Antonio Calanni, Associated Press
ROME — Italy's premier faced resistance from local government officials Friday who denounced the country's emergency austerity measures, saying the cuts are socially unjust and urging the central government to start from scratch.
Silvio Berlusconi was working feverishly for Cabinet approval of the new austerity measures. He and Finance Minister Giulio Tremonti met regional, provincial and city authorities at the premier's office.
But the hasty news conference held after the meeting by the local officials did not bode well for broad acceptance for new sacrifices.
The proposed cuts to such critical services as local transportation and welfare would have "a depressive ... effect," hurting most the underclasses and inhibiting the productive north from contributing to national gross domestic product, Roberto Formigoni, the governor of the northern Lombardy state, told reporters.
Rome passed a €70 billion ($99 billion) austerity package last month, but the government has said the financial situation has deteriorated significantly since then and is seeking new measures.
Under intense pressure from the European Central Bank and eurozone political leaders, the government agreed to bring forward its goal of balancing the budget to 2013 instead of 2014 as originally planned, and to come up with structural reforms that stimulate investment and growth.
In exchange, the ECB has been buying Italian bonds on the secondary market to hold down borrowing costs threatening to topple Italy's notoriously high public debt.
Local administrations were being asked to cut €6 billion ($8.55 billion) in spending next year, Formigoni said. That's from total additional proposed cuts of €20 billion in 2012. Austerity measures in 2013 would total €25 billion.
Formigoni and other officials want to draft alternatives to the government cuts. Formigoni said that Lombardy, one of Italy's most economically productive regions, would see its GDP suffer — which in turn would hurt national growth.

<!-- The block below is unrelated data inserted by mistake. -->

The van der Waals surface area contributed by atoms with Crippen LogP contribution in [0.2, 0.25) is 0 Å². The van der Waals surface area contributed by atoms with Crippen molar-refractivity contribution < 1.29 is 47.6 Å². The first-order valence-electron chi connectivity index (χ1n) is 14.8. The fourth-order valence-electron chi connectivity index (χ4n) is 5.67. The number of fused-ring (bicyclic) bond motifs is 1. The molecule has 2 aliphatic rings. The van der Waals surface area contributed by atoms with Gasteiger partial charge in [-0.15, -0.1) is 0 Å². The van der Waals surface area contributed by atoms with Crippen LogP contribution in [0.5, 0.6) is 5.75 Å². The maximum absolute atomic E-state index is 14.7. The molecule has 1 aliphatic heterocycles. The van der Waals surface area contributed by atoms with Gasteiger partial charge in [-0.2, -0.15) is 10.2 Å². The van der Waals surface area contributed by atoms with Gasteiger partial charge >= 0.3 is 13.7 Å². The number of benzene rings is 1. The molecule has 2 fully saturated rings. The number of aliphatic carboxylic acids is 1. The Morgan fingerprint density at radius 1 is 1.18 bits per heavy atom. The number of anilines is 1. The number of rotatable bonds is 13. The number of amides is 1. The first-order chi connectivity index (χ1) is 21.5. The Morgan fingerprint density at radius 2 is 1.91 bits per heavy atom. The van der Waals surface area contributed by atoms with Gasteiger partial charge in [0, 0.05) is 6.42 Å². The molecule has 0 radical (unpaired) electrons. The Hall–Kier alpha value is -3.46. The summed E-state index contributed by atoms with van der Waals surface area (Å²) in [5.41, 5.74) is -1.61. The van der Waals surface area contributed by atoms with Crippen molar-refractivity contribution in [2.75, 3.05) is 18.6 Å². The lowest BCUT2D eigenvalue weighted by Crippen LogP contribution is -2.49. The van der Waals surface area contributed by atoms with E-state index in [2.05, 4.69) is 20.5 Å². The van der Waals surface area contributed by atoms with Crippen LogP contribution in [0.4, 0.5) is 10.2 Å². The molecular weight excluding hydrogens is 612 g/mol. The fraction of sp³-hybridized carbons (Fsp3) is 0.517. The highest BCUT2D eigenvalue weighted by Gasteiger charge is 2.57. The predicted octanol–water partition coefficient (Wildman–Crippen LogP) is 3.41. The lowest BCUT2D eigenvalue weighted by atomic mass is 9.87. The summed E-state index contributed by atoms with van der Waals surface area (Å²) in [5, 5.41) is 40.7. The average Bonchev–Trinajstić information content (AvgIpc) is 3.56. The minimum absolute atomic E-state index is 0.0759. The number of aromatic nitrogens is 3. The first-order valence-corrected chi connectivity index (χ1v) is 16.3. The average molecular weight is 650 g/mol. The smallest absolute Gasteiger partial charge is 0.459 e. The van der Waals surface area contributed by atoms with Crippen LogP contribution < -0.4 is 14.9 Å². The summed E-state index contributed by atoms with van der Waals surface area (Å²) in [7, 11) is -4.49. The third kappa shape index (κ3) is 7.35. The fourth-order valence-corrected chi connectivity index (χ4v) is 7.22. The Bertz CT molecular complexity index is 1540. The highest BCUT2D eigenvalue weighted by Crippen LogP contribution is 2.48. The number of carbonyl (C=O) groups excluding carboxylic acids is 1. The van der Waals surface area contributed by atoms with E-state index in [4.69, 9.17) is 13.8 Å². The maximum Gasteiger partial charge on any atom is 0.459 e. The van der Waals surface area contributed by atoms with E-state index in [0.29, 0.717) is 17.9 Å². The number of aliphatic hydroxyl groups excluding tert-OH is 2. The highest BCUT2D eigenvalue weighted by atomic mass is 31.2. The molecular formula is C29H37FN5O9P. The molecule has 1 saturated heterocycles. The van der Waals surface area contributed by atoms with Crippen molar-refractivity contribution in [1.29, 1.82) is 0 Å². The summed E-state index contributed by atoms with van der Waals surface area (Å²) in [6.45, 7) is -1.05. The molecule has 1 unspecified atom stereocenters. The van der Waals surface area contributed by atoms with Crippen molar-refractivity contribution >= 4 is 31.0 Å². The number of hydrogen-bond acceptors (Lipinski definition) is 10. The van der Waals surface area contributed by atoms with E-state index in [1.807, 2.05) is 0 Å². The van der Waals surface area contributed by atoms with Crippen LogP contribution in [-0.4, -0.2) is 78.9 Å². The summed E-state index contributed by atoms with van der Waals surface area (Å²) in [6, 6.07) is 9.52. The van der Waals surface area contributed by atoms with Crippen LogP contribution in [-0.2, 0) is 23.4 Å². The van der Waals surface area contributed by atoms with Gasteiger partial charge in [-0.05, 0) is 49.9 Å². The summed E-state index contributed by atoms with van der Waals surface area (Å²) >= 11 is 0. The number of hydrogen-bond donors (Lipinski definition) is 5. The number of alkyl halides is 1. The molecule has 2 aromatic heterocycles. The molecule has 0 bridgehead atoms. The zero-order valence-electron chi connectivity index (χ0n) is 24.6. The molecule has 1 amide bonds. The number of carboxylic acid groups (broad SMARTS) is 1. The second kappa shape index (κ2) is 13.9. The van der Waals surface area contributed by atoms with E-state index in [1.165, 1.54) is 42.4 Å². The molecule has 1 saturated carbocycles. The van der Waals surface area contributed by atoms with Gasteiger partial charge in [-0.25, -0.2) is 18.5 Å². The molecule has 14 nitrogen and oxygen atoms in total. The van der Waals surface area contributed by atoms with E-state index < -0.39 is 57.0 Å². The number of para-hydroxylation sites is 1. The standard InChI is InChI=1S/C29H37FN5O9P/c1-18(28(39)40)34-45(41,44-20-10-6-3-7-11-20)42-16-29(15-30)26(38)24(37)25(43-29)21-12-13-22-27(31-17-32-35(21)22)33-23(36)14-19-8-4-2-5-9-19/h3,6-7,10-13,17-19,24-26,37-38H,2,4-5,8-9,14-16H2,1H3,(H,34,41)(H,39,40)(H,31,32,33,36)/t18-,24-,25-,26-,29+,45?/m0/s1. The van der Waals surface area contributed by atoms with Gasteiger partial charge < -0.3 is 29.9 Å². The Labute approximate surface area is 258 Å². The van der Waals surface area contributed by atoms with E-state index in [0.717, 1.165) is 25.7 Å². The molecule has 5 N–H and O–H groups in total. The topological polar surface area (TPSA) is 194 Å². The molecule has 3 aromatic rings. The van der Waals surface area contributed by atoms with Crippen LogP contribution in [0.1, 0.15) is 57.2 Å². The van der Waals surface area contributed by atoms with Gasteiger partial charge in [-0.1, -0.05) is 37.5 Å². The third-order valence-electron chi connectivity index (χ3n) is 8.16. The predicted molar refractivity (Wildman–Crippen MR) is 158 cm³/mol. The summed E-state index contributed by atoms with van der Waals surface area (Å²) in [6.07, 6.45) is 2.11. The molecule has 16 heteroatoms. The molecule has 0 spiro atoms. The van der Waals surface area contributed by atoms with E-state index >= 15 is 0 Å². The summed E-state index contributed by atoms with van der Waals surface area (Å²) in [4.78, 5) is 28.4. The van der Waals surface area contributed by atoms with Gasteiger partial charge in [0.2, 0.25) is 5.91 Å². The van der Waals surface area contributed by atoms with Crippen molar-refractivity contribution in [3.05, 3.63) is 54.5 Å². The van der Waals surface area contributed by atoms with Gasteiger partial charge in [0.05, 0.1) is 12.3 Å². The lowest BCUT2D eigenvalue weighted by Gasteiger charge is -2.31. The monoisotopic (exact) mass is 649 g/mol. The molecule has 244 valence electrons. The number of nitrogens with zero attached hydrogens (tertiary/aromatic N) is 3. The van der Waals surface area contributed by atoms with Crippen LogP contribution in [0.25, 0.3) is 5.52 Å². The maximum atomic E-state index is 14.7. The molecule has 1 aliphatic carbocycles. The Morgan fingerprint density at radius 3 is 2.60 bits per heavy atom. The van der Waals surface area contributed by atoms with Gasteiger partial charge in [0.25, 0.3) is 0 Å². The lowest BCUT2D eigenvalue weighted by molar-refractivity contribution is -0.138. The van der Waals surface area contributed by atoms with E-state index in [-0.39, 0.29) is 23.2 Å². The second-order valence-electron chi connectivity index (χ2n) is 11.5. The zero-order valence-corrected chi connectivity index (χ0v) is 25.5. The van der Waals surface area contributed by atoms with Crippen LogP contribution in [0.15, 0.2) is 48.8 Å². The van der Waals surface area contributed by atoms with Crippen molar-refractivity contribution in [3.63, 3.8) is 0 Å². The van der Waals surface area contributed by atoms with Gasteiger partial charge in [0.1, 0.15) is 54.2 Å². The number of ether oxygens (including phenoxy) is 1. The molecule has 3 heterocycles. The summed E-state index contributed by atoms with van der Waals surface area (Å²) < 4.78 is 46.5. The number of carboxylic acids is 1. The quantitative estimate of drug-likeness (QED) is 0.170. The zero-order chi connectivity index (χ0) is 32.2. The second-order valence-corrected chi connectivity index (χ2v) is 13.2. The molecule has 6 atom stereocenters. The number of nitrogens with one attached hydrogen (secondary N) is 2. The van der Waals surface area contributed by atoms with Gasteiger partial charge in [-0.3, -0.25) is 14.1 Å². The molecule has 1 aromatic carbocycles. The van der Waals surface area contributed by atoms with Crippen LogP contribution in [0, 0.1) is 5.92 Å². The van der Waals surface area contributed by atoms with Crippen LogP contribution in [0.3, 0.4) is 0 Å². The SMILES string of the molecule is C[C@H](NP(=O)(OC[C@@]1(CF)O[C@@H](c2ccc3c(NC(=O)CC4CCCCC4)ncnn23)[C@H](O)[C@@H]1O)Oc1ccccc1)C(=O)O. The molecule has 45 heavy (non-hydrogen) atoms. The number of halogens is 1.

"We are facing cuts, not to the political class, not to the administration, but to social services," Rome Mayor Gianni Alemanno.
Formigoni and Alemanno are conservatives and allies of Berlusconi.
Tremonti told lawmakers Thursday that possible measures include privatizing local services, raising the tax on capital gains, immediately raising the retirement age for women in the private sector, and relegating nonreligious holidays to Sundays to increase productivity. He is also seeking to ease Italy's rigid labor-market laws and reduce the "costs of politics," or the ruling elite's generous salaries and perks — not just in Rome but in local governments — that have enraged Italians.
The government must try to stimulate Italy's stagnant economy — which is expected to grow only by about 1 percent this year. And while Italy's debt is among the highest in the eurozone — at nearly 120 percent of GDP — poor growth is a key factor hindering Italy's ability to improve its public finances.
Italy's Central Bank on Friday said public debt topped €1.9 trillion for the first time in June.
Tito Boeri, a noted economist, said the measures needed to be better-conceived than the previous package — since the deteriorating economic situation makes the correction more difficult — and more balanced to win broad acceptance.
"The cardinal rule must be that of fairness," Boeri, a professor at Milan's Bocconi University, wrote in La Repubblica, adding that the earlier austerity measures put twice the burden on the lower and middle classes as on the richest 10 percent of the population.
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